The people of Agge, Kandaghan and Ekogbene communities in Bayelsa state are spoiling for a fight with Shell Petroleum Development Company (SPDC) over issues arising from the May 17 crude oil spill from the company’s Trans-Ramos Pipeline.
The communities expressed displeasure at SPDC’s response and management of the spill, and threatening to stop the ongoing repair work on the strategic pipeline, if their communities are not carried along and provided relief materials.
IN a joint press release by the leaders of the clans, they claimed that SPDC “deliberately delayed the mandatory Joint Investigation Visit (JIV) to the spill site and it took two weeks for the SPDC to agree to provide logistics for NOSDRA and the other regulators to visit the spill site.”
It accused the agencies of following SPDC on a ‘guided tour’, without recourse to extant law and sincerity in ascertaining the extent of the damages, despite its letters to NOSDRA notifying it on the spill and the need to carry out a timely JIV.
“This so-called JIV, which for all intents and purpose was to ascertain the cause, extent of the spill, volume of the spill and delineation of the impacted communities, has remained inconclusive because SPDC is the one to pick and choose communities impacted by her oil spillage.”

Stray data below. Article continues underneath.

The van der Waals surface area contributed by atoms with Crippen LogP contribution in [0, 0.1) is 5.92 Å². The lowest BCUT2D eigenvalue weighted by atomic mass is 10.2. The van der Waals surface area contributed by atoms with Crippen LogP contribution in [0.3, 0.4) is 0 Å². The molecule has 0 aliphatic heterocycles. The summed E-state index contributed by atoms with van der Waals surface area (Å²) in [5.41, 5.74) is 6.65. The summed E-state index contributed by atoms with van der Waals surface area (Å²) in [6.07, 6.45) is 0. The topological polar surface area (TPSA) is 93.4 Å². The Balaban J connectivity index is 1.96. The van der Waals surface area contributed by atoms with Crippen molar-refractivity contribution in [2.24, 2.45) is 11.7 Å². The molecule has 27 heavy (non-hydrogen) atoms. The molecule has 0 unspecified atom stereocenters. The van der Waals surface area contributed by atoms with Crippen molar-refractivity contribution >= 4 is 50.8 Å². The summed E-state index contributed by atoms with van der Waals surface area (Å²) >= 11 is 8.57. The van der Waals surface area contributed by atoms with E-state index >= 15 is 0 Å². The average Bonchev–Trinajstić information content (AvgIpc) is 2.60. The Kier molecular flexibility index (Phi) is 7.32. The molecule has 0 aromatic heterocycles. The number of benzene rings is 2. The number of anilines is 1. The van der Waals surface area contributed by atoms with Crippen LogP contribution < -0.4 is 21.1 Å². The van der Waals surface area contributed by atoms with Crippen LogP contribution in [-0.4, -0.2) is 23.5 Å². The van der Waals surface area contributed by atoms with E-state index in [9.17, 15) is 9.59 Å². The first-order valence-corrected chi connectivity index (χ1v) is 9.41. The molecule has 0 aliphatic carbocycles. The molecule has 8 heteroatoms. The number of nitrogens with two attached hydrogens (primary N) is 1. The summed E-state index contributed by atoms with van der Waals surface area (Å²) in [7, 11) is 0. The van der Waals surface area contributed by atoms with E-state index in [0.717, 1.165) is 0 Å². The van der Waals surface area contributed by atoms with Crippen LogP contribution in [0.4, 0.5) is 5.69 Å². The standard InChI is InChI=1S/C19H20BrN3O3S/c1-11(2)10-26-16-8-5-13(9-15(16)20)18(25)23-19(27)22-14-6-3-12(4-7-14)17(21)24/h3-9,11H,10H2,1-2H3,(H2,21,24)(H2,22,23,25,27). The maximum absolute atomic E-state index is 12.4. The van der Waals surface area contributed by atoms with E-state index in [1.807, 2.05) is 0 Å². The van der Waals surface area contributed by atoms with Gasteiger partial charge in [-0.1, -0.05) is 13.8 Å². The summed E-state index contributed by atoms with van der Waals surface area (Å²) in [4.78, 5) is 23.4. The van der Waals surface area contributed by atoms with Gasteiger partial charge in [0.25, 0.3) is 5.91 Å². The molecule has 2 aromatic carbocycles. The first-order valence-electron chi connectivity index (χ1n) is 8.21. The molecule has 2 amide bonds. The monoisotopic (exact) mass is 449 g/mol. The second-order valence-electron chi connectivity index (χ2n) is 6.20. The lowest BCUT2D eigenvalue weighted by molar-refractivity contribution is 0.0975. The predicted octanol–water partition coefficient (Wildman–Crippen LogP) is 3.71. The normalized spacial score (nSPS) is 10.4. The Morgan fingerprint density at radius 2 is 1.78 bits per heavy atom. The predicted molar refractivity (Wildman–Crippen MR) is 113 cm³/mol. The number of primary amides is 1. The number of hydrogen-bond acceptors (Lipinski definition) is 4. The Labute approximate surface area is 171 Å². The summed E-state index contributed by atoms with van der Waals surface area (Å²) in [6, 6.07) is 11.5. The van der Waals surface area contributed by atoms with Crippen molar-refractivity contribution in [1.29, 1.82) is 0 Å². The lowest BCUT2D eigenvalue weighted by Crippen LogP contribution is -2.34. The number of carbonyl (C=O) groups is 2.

SPDC’s Bamidele Odugbesan, told newsmen it was too early for the communities to cry foul, stressing, “We all know that JIV is a process involving regulators, government, operators, the communities and others, who will all sign off the outcome in a final report.
“It would not be right to raise allegations when the process has not been concluded. It is the report signed by all the parties that will determine the genuineness of allegations and provide resolutions too,” he stated.
Meanwhile, the communities queried the use of helicopter to overfly and delineate the impacted communities against the provisions of the NOSDRA Act and Regulations.
“Again, SPDC by her whims has singlehandedly chosen to provide relief materials to the community which has the spill point leaving out all other communities that share the same body of water, which is the River Ramos, into which volumes of crude oil spilled.
“It should be on record that the spillage was on the Ramos River and all communities within and about the river have the same impact; none has a lesser impact than the other.
By Brakerebina Birinimighan
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